More on SMS use in education in Pakistan

This page in:

can you hear me now?In the classic Ernest Hemingway novel The Sun Also Rises, Scottish war veteran Mike Campbell is asked how he went bankrupt.  His answer: "Two ways. Gradually and then suddenly."

This pithy response  is in many regards an accurate description of how the World Bank has considered of the use of mobile technologies as part of its support for international development efforts over the past decade.  As part of its 'Innovation Days' event this week, the World Bank showcasing new approaches to some long-standing development challenges.  Judging by many of the exhibits and discussions going on related to the use of mobile phones, it is clear that what was for a number of years a rather fringe topic of conversation among small pockets of people here -- primarily those working in the ICT sector and on microfinance -- has now exploded into the consciousness of World Bank and other international donor staff working in most sectors.

(It is perhaps no coincidence that the first person named as a 'World Bank Fellow' -- a global program announced earlier this year to tap new expertise into the World Bank's development work and strengthen its knowledge network -- is Michael Joseph, the former CEO of Safaricom, which has pioneered the use of 'mobile money' in East Africa through its popular m-Pesa program.)

A number of mobile phone-themed projects are being profiled as part of Innovation Days, including the use of mobile phones for real time data collection to support conditional cash transfer (CCT) programs in Latin America, to strengthen the supply chain for lifesaving drugs in Zambia as well as to improve both public services in Pakistan and farmers' risk mitigation in India.  A few months ago the World Bank EduTech blog profiled some uses of SMS in education in the Pakistani province of Punjab.  Uses of text messaging in the education sector in the neighboring province of Sindh are being showcased at Innovation Days this week as well, and what is happening in southern Pakistan is in many ways representative of approaches and activities increasingly in evidence all over the world.

The "SMS for Better Schooling in Sindh" initiative is seeking to build bridges between government, schools and local communities as part of a wider effort to improve education services delivery.  400 schools are involved in an initial pilot project, which is utilizing text messages to inform schools and communities about things like the planned delivery of new textbooks -- and to check in to make sure that the textbooks have actually arrived and are in use.  A number of other services are being monitored as well, including the state of lighting in classsrooms and the quality of drinking water in schools.   These sorts of things may not appear to be 'groundbreaking stuff', but, by raising awareness among local communities and different levels of the education system about their roles and rights, and by having government officials quickly exchange information back-and-forth with citizens on a variety of administrative matters via SMS, the project is seen to represent a significant improvement from past practices which, in the words of the project sponsors, were "characterized by virtually no direct information exchange".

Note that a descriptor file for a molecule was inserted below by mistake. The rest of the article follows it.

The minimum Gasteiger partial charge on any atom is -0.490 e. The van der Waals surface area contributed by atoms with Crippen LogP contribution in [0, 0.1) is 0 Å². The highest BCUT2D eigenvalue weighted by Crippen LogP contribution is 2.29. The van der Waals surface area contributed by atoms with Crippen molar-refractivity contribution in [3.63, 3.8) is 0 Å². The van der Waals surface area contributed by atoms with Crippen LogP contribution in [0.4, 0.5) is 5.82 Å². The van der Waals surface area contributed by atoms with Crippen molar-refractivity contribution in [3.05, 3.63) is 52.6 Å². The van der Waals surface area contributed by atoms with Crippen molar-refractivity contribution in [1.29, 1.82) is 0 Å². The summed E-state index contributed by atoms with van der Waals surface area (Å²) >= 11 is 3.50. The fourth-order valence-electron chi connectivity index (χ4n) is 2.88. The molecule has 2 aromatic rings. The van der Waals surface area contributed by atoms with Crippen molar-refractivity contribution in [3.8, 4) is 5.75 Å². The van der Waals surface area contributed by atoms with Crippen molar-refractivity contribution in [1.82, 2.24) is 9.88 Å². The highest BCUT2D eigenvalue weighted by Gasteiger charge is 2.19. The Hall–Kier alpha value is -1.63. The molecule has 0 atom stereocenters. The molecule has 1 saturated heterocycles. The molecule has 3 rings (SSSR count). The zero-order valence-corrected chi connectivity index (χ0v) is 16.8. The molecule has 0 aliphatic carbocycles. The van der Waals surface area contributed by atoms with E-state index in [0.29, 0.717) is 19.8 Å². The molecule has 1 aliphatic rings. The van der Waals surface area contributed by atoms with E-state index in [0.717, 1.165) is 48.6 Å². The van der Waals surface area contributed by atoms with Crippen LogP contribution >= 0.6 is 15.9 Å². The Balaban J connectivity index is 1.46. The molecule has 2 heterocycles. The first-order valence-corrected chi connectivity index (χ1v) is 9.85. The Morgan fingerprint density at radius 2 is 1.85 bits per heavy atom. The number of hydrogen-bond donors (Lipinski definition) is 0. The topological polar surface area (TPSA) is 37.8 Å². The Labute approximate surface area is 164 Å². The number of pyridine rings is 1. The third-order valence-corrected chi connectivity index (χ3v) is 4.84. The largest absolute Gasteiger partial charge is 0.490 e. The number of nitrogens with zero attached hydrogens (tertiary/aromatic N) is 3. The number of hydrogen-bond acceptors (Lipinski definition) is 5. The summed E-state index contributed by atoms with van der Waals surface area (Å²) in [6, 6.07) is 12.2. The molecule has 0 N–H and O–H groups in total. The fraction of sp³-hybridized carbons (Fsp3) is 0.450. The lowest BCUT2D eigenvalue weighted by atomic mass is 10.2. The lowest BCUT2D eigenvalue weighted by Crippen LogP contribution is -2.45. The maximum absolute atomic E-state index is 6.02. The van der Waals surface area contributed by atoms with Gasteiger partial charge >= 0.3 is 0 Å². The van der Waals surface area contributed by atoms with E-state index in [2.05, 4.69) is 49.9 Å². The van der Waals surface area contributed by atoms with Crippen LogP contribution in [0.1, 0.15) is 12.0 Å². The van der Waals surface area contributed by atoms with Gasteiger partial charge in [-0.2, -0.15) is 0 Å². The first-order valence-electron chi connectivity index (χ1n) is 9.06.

students are not the only ones being tested

As with the SMS education project in Punjab, this initiative in Sindh is taking advantage of the low costs of text messaging and the high penetration of mobile phones in local communities in an attempt to connect citizens with government in new ways as a way to improve the delivery of basic education services at the grassroots level.

Connecting people involved these sorts of initiatives is one of the goals of the newly announced Mobiles for Education for Development (m4Ed4Dev) Alliance, an international collaborative effort in which the World Bank participates between bilateral and multilateral donors, NGOs, foundations, private sector partners, academic researchers, and implementing organizations that is working "to explore cutting edge intersections between mobiles, education and development and to promote collective knowledge sharing". Following up on its successful research roundtable at Stanford University earlier this year, in August USAID will be hosting an event in Washington, DC (supported by the World Bank and many other partners) as part of its leadership work with the Alliance around the theme of "Promoting Quality Educational Outcomes through Mobile Technology" (more information here).  It is hoped that events like these will not only showcase promising practices in current projects, pilots and evaluations, highlighting initiatives from around the world that are largely occuring 'under the radar',  but also inspire future innovation by bringing together representatives from innovative projects with potential funders and by catalyzing research to help inform current and future practices in this fast-moving field.

Note: The images used in this blog post come courtesy of the World Bank team working on the "SMS for Better Schooling in Sindh" initiative and are used by permission.


Michael Trucano

Visiting Fellow, Brookings, and Global Lead for Innovation in Education, World Bank

Join the Conversation

The content of this field is kept private and will not be shown publicly
Remaining characters: 1000